G’morning, you magic beeings.
Let’s start with the usual wannabe statistic of the DistroWatch website, ok?
No, not much has changed in the Top 5 of the ranking. I guess there wasn’t much of movement in the following distros below the Top 5 neither. But we don’t care about those, do we? This is all a part of Linux consolidating and establishing itself as an acknowledged part of the small number of actively developed computer operating systems. Let’s see … Chrome, Windows, MacOS, Linux, BSD, Unix … after that we enter the realm of the obscure freakish systems only geeks could love.
Let’s examine a bit closer, so we notice of the Top 5, four are showing a downwards trend, only one a positively upwards movement: Linux Mint. More about that a bit later.
First let’s look at those charts. As I subtitled them they are fairly – in fact really and totally – insignificant. They don’t show factual distribution numbers, or how many copies of each distro are actually installed on hardware all over the world. The only thing it shows us are how many clicks each of the projects websites have received on a daily basis, the *HPD number. And there are many factors that determine the number of clicks. For example did the Mint team just release a BETA version of their new Linux 21 release. Of course such occurance creates heightened curiosity among the Linux community and the clicks are skyrocketing for a while.
Logical, no? So, the ranking doesn’t tell us anything about the “quality” of a dstro at all. And it doesn’t matter, your perception of quality probably differs wildly from mine. We wouldn’t be humans if it was any different.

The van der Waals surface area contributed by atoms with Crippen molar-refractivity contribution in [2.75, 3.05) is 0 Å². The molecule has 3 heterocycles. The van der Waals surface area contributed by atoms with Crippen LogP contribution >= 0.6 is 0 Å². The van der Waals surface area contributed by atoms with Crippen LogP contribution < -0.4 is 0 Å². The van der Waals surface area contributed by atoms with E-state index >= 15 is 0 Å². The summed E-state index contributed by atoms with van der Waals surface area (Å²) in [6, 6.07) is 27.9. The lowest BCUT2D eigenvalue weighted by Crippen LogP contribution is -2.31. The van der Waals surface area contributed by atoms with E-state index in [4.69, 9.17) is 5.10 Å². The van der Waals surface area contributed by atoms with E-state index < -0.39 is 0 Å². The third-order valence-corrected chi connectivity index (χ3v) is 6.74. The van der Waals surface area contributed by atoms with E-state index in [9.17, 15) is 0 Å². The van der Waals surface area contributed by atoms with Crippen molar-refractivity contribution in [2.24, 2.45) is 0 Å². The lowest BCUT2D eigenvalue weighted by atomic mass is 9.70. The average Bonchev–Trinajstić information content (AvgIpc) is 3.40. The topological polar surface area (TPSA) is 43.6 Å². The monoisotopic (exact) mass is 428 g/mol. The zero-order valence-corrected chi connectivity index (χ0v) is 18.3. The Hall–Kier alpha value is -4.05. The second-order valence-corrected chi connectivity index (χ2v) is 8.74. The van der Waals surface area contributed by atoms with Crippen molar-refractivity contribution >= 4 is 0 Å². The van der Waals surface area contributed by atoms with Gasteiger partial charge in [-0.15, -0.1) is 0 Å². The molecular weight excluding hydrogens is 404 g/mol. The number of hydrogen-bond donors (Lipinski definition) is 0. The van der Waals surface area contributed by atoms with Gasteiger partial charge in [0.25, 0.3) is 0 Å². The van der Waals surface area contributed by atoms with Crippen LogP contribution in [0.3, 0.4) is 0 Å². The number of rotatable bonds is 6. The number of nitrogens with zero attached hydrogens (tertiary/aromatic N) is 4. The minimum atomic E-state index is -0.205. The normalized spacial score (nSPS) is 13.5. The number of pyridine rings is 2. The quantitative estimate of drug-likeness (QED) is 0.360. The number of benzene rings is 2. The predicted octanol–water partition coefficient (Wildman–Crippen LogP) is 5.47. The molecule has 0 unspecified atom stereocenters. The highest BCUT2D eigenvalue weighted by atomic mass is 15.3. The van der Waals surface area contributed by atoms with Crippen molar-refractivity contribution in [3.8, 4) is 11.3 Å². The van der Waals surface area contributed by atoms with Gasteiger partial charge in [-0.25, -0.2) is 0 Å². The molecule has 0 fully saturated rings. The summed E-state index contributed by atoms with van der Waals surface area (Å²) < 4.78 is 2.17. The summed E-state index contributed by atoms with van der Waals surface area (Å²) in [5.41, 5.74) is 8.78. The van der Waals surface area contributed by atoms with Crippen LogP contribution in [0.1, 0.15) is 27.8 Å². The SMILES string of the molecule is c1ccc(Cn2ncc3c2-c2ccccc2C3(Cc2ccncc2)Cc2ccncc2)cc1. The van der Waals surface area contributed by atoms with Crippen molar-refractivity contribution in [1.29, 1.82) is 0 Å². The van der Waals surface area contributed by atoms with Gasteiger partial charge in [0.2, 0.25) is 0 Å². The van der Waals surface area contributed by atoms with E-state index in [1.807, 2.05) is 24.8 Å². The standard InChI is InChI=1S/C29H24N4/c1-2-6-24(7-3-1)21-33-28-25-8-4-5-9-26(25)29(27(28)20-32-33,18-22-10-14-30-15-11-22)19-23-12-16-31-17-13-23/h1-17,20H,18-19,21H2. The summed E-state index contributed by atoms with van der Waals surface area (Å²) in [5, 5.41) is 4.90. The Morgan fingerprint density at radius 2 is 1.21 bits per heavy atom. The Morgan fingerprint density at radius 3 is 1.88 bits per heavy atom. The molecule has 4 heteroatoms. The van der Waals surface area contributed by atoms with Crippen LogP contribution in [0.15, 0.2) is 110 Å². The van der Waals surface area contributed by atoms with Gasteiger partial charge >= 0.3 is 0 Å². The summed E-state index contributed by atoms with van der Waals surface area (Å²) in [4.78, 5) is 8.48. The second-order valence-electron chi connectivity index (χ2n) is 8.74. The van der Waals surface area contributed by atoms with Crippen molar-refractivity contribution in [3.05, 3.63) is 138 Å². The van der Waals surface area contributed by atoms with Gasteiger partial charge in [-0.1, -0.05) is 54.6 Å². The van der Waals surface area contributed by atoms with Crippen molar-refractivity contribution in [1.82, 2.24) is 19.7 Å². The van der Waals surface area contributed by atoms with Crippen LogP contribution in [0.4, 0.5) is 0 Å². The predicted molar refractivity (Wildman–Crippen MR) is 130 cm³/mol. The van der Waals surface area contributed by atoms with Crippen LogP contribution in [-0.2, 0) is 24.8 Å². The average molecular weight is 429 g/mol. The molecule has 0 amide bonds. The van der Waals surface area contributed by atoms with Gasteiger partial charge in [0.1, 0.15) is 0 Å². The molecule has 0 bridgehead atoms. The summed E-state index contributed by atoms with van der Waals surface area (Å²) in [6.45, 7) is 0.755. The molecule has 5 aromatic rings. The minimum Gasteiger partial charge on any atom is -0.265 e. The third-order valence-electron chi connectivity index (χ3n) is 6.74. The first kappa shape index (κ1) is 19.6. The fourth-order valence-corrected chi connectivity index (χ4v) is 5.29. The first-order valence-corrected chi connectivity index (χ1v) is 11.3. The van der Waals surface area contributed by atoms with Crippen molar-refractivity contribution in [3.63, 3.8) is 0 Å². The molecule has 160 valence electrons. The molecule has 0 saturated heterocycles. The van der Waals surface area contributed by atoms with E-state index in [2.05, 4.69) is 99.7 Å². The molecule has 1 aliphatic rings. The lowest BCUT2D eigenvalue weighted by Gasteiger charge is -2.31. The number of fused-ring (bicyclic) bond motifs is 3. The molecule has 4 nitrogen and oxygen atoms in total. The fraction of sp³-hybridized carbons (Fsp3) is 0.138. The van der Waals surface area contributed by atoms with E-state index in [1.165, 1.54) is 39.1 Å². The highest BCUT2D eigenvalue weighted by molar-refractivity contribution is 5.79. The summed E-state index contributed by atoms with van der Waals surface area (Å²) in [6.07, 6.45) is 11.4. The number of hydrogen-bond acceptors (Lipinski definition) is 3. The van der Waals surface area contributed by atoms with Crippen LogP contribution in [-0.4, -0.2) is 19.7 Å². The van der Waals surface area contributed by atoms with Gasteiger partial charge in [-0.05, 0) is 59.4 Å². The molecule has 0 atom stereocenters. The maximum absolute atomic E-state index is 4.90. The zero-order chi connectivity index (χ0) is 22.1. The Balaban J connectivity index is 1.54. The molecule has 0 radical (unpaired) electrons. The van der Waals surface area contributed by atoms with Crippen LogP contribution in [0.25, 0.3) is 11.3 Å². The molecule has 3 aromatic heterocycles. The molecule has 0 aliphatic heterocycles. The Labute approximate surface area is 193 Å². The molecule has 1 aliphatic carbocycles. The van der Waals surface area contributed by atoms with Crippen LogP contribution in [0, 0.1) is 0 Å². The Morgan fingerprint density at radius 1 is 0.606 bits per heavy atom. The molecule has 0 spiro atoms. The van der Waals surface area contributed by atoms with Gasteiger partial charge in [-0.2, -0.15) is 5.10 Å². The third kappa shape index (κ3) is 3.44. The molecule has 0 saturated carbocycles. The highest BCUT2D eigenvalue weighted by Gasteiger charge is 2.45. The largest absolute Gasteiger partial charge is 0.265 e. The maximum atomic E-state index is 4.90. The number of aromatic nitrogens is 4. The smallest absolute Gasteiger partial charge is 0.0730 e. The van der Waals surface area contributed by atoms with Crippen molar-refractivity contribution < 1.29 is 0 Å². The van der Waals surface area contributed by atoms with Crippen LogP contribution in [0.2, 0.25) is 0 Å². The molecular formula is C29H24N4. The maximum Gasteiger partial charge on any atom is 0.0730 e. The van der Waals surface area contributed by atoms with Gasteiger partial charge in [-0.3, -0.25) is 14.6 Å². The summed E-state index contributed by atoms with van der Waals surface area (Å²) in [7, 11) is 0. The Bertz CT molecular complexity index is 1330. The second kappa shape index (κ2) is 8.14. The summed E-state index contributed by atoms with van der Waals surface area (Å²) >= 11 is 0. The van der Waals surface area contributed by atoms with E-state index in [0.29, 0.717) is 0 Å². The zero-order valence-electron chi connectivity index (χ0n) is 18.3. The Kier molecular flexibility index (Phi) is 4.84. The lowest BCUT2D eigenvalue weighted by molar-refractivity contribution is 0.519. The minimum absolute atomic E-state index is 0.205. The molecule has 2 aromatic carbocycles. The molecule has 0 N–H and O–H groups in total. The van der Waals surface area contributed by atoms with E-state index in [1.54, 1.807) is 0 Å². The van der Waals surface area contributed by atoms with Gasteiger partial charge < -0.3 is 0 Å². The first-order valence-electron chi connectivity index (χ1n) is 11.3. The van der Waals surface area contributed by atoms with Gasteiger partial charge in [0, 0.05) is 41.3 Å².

But still, the Top 5 distros are at their ranks not completely without reason. We may assume that these distros have huge installation bases and many many users. Because they are good. Because for many people they are the best systems to run on their computers. Logical again.
And now finally, after that long intro, let’s talk about Linux Mint.
You might have heard about Ubuntu. Itself a descendant of the very very ancient Debian distro, it was the first distribution to make Linux approachable for human beings. Yes, even for littlest kiddies and old housewives. Ubuntu got rid of the terminal and keybord centered command line operation of the terribly geeky Linux of the time in favour of a mouse and keyboard operating style. Yes, as we know it from WinMac.
And then some rebels in the Ubuntu community started their own project: Mint. Which took Ubuntu’s ideas, ran away with them and made it even more comfy. Mint focuses on only three desktop environments: Cinnamon, Mate and Xfce.
Needless to say those are also the most easy to operate and comprehensive enviros to operate in. A KDE/Plasma spin would’ve been nice to have but they have their own geeky reasons for stopping development for that desktop. And who are we to argue with the experts? We don’t, and accept it as what it is: No KDE for Minty goddesses. 😐 If you really want an Ubuntu-ish experience with KDE, there’s always the wonderful Kubuntu available for you.
Why am I telling you all that boring shit? Because, as I do it for years already, Mint is my personal #1 favourite Linux to recommend for you. The devs never claimed their own creation to be explicitly a n00b distro, they just cared about making it friendly, easy to install and easy peasy to operate. In other words: Linux Mint is perfect for new users. But there is no shame in using it for the rest of your blessed life neither. Other, much less approachable distros are not better by any means, they are just more complicated. Enough old salts and Linux experts are using Mint happily as their daily rider.
Did I enlighten a few of y’all?
Wanna try out Linux for yourself now? As it so happened, a couple years ago I scribbled a little series for total n00bs. I guess it’s still a good starting point: